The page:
The evolutionary explanation of sleep tries to explain why we sleep through the benefits it would bring in terms of survival.
Mammals expend a lot of energy just staying awake at a certain body temperature. We have a limited supply of energy so sleep acts as a way of reducing the amount of energy we use up each day as it is a period of ‘enforced inactivity’. Also, this can explain why some animals sleep more than others; smaller animals have a greater need for saving energy as their metabolism is higher, hence why they sleep more. Webb called this the ‘hibernation theory’ of sleep.
This explanation can help us understand why some animals spend more time sleeping than others. Herbivores eat food which is low in nutrients, so in order to get the nutrients their bodies’ need they need to spend more time eating, and therefore spend less time sleeping. This could explain why some animals sleep much longer than others.
‘Predator avoidance’ is another way in which we can understand why some animals sleep more than others. If an animal is a predator it doesn’t have to worry about being attacked while it sleep, so it can sleep for long periods of time, conversely prey must spend as much time as they can afford to awake in order to avoid predators.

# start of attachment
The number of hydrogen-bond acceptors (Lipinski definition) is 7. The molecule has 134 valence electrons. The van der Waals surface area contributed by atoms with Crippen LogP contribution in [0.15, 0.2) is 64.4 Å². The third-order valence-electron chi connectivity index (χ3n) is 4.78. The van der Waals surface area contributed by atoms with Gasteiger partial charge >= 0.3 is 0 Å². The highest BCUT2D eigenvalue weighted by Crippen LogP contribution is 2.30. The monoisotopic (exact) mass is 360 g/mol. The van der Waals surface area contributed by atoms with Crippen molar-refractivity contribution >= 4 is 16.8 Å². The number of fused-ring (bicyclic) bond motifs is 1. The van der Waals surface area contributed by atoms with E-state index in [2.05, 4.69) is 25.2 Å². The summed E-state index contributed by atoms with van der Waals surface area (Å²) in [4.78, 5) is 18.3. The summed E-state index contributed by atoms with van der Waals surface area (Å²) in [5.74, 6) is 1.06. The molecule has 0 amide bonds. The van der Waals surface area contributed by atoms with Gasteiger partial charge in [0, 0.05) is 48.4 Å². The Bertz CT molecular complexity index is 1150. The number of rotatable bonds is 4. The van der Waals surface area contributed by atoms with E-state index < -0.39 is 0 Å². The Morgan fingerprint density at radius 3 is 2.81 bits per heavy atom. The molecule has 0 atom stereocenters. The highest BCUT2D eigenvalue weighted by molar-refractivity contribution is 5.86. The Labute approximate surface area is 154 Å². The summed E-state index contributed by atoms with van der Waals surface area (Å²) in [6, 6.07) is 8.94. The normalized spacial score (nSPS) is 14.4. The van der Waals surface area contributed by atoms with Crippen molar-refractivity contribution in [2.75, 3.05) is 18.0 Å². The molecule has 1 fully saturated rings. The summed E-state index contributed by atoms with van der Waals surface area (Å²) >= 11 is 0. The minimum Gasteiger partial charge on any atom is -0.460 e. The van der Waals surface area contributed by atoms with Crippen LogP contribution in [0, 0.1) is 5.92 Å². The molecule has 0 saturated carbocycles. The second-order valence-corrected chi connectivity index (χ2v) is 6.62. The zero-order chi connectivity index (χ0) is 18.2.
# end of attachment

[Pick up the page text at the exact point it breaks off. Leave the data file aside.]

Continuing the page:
‘Waste of time’
According to Meddis, sleep ensures that animals stay still and out of the way of predators when they have nothing better to do, so sleep is simply a way of wasting time. Seigel agrees with this view, saying that actually being awake and moving is more dangerous for prey as the animal is more likely to get injured.
Support from statistics – If we look at the sleeping patterns across the animal world they, in general, fit with the evolutionary explanations. For example, smaller mammals sleep longer (Zepelin and Rechtschaffen), which fits with the energy conservation theory. Similarly, Alison and Cicchetti found that animals who had a higher risk of predation did sleep less, which fits with the predator avoidance explanation.
Why do we crave sleep more when we are sleep deprived? – This explanation fails to answer some key questions about the function of sleep. For example, why do we have a stronger drive for sleep when we are deprived of it?
A combined approach
Because of these weaknesses many psychologists have suggested a ‘combined approach’. Horne (1988) proposed a theory which combined both the restorative and evolutionary theories to explain the functions of sleep. He said there are two types of sleep, core (which is needed) and optional sleep. Horne proposed that the restorative approach can explain why we need core sleep, whilst the optional sleep can explain why we might sleep to waste time and conserve energy.